Jul 06, 2011
Lights On for Lights Out
Kate Simko feat Kevin Knapp - Flight into BA (Original Mix) [Hello?Repeat]
Kate Simko - Bikini Atoll (Original Mix) [Hello?Repeat]
Kate Simko - Mira Vos (Original Mix) [Hello?Repeat]

Kate Simko might not yet be a familiar name to most, but the Chicago native has quietly become one of the best minimal producers in the business. The stunning 2009 EP Lost In Time contributed to XLR8R naming her one of the Top 10 DJs in Chicago, her intricate brand of tech house proving popular with critics and fans alike. This brings us to 2011 and the much anticipated full-length solo debut, Lights Out. As tracks like Flight Into BA and Bikini Atoll prove, Kate has much more in her locker than just a penchant for icily refined minimalism.

Upon listening to the first track of Lights Out, you could be forgiven for disagreeing with the previous statement, for “icily refined minimalism” is exactly what’s on offer. Don’t panic; as soon as the pure funk of Flight into BA’s bassline kicks in, the feeling will pass. That bass, when coupled with soulful wails, beautiful synth washes and humming strings, adds up to a real triumph of a track, oozing with moody, groovy elegance. The vocals on Flight into BA are used to great effect, but generally speaking Kate is at her best when she lets the production do the talking. Mira Vos is one of the strongest tracks on the album while being inarguably one of the simplest. A playful, wandering beat provides the backdrop for an inquisitive bass, studded only with occasional pad flourishes. These fundamental elements create a track dynamic enough for headphones and hard enough for the dancefloor. Bikini Atoll showcases the darker side to Kate’s music, all driving rhythms and seasick melodies with an undercurrent of guttural squelches.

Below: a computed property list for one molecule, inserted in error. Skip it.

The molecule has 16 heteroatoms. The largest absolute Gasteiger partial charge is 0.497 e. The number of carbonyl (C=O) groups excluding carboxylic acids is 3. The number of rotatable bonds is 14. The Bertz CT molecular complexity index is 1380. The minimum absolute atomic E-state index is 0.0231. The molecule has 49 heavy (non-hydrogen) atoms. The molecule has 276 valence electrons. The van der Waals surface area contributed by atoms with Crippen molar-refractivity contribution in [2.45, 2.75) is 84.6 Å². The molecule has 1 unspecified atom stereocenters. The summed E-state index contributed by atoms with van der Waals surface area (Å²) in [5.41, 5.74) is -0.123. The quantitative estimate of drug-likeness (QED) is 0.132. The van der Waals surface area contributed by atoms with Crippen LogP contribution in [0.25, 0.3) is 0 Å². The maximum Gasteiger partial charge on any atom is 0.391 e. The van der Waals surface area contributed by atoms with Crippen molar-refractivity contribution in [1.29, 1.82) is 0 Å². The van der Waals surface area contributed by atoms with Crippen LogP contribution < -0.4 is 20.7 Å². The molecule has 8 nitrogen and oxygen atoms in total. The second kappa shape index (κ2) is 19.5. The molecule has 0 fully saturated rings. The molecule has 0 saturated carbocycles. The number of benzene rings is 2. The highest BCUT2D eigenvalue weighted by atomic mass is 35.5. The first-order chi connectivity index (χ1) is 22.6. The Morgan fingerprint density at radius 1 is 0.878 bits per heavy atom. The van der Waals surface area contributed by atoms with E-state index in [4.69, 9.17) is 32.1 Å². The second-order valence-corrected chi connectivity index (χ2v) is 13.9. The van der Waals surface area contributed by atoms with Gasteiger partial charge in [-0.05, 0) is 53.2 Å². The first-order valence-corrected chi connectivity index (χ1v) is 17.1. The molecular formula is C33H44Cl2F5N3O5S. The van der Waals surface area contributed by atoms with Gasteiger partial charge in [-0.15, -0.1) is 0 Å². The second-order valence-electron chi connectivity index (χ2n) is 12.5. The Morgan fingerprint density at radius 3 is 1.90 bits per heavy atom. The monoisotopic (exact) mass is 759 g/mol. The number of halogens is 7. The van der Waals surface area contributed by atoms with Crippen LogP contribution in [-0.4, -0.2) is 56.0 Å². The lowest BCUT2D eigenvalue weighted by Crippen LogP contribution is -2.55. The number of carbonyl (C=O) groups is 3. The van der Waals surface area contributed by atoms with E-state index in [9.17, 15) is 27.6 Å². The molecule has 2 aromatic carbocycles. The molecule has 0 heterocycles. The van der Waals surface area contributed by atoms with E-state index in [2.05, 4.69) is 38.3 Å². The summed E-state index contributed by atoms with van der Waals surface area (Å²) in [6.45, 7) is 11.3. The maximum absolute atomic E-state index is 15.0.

Criticized by some for being too minimal and stripped back, Kate has answered those critics with a collection of tracks that demonstrate the full breadth of her ability. It is a fantastic first release of 2011 for Hello?Repeat, and sits right up there alongside fellow minimalist Bruno Pronsato’s work as the best the label has ever put out.

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